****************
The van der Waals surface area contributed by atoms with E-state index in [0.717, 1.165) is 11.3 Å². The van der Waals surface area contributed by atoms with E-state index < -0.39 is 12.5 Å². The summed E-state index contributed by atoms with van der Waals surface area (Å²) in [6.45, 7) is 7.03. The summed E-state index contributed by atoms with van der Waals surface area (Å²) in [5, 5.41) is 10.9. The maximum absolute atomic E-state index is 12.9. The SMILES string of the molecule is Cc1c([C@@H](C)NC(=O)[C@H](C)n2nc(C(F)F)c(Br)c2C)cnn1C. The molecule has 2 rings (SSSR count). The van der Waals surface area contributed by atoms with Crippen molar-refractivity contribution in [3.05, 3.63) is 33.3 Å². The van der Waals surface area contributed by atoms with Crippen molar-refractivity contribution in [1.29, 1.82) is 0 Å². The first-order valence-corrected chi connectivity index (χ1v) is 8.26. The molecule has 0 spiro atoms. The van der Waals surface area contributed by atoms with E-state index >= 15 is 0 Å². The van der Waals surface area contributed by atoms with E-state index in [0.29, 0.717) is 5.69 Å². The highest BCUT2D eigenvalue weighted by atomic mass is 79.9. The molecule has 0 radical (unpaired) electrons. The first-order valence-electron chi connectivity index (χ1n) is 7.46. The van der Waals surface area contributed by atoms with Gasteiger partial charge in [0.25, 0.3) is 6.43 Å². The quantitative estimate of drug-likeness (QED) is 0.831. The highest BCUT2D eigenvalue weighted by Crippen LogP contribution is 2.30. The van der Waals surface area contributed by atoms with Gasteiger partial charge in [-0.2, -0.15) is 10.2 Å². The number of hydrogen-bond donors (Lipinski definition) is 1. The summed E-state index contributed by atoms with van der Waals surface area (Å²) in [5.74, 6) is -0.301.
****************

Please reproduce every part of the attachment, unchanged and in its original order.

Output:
The van der Waals surface area contributed by atoms with E-state index in [0.717, 1.165) is 11.3 Å². The van der Waals surface area contributed by atoms with E-state index < -0.39 is 12.5 Å². The summed E-state index contributed by atoms with van der Waals surface area (Å²) in [6.45, 7) is 7.03. The summed E-state index contributed by atoms with van der Waals surface area (Å²) in [5, 5.41) is 10.9. The maximum absolute atomic E-state index is 12.9. The SMILES string of the molecule is Cc1c([C@@H](C)NC(=O)[C@H](C)n2nc(C(F)F)c(Br)c2C)cnn1C. The molecule has 2 rings (SSSR count). The van der Waals surface area contributed by atoms with Crippen molar-refractivity contribution in [3.05, 3.63) is 33.3 Å². The van der Waals surface area contributed by atoms with Crippen molar-refractivity contribution in [1.29, 1.82) is 0 Å². The first-order valence-corrected chi connectivity index (χ1v) is 8.26. The molecule has 0 spiro atoms. The van der Waals surface area contributed by atoms with E-state index >= 15 is 0 Å². The van der Waals surface area contributed by atoms with E-state index in [0.29, 0.717) is 5.69 Å². The highest BCUT2D eigenvalue weighted by atomic mass is 79.9. The molecule has 0 radical (unpaired) electrons. The first-order valence-electron chi connectivity index (χ1n) is 7.46. The van der Waals surface area contributed by atoms with Gasteiger partial charge in [0.25, 0.3) is 6.43 Å². The quantitative estimate of drug-likeness (QED) is 0.831. The highest BCUT2D eigenvalue weighted by Crippen LogP contribution is 2.30. The van der Waals surface area contributed by atoms with Gasteiger partial charge in [-0.2, -0.15) is 10.2 Å². The number of hydrogen-bond donors (Lipinski definition) is 1. The summed E-state index contributed by atoms with van der Waals surface area (Å²) in [5.74, 6) is -0.301.